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Posts Tagged ‘grammar’

…Or focussed versus whole-of-scene narratives.

Whenever you write, you make a decision about how the reader experiences your work. Do you want to write in first, second or third person, do you want an unreliable narrator, do you want an omniscient narrator?

Your decisions may be deeply considered or a gut reaction; you may change your mind as the piece develops. You may even experiment with multiple approaches in one piece.

The aperture approach, as I call it, is like a camera lens: you focus on one part of the story to present.  You see only what a particular character sees, experience the events through a specific pair of eyes.  It’s a little like torchlight; your attention shines on only one thing, and the rest is unseen and therefore unknown.

The all-seeing eye is the omniscient narrator, the one who can describe the feelings of each character in detail, and is party to all events.  This is more like a floodlit room, where there’s no chance for things to hide in corners.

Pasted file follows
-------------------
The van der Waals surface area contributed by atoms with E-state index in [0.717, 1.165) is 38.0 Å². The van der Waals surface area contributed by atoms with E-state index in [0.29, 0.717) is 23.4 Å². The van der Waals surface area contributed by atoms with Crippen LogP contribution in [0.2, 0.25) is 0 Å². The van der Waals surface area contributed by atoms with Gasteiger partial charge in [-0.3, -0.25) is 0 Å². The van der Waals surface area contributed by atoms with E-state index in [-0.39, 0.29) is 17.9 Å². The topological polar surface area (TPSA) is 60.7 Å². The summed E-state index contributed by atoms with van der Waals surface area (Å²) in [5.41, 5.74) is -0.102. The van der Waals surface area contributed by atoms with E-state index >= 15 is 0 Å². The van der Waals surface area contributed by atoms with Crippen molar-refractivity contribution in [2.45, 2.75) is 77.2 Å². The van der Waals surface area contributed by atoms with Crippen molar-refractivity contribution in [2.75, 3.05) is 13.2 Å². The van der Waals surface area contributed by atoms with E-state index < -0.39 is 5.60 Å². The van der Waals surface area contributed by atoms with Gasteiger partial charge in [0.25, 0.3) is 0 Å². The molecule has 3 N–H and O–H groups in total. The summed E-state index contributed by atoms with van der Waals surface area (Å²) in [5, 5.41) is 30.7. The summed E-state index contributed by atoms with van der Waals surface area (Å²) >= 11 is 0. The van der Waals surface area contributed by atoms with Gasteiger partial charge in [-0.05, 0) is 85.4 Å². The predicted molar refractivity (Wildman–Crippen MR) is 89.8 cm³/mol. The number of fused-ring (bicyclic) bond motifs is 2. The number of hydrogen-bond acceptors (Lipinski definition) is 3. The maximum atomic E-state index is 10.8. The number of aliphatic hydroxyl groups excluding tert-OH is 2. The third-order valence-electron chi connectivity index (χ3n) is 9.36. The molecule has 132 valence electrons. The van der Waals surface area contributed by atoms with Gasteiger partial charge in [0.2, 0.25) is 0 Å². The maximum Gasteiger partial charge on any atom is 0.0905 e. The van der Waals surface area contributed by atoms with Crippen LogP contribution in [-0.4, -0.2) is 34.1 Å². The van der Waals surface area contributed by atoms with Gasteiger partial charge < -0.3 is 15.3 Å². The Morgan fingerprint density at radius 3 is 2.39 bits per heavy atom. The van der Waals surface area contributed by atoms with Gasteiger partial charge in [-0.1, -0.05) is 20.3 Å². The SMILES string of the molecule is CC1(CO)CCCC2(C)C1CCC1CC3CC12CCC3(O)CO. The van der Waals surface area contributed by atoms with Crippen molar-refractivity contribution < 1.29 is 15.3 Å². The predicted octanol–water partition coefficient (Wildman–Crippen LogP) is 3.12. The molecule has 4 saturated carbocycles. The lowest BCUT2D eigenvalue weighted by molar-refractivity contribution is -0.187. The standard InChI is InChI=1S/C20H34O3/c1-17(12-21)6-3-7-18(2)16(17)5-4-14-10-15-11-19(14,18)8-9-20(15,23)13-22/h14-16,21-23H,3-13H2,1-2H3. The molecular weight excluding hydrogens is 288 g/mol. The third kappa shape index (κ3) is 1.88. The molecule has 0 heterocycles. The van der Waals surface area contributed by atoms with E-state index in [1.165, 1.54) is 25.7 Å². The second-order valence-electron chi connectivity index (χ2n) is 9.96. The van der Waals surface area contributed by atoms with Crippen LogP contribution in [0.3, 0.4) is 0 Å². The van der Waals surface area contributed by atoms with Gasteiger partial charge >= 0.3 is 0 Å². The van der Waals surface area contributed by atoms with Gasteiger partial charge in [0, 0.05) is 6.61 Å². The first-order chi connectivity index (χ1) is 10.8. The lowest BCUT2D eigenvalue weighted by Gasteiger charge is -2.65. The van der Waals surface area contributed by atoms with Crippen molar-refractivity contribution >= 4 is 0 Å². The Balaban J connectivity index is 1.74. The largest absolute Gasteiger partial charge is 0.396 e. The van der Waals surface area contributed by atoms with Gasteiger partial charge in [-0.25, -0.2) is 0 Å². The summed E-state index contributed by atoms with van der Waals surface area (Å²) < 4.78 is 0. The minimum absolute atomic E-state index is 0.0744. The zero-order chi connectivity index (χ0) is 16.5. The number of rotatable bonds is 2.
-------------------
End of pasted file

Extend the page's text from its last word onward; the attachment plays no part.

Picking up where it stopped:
I think the choice is entirely dependent on the story.  My first novel had four viewpoint characters and each character shared only what they experienced; the four characters together gave a fuller picture.  My second is very much based on what one character sees and feels, allowing me to explore a collapse from an external viewpoint.

I haven’t tried unreliable narrator in novels, but I have in writing exercises, and it’s very useful when exploring ‘shady’ characters – characters who you don’t want to reveal too early on, or those whose motivations are suspect.

This article is a quick reminder of first, second and third person (and a reminder I often write my blog in a mix of first and second person which is very naughty!) and here’s a whole lot of basic information on narrative options that’s worth considering if you’re not sure which way to go with your manuscript.

Good luck and happy writing,

EJ

🙂

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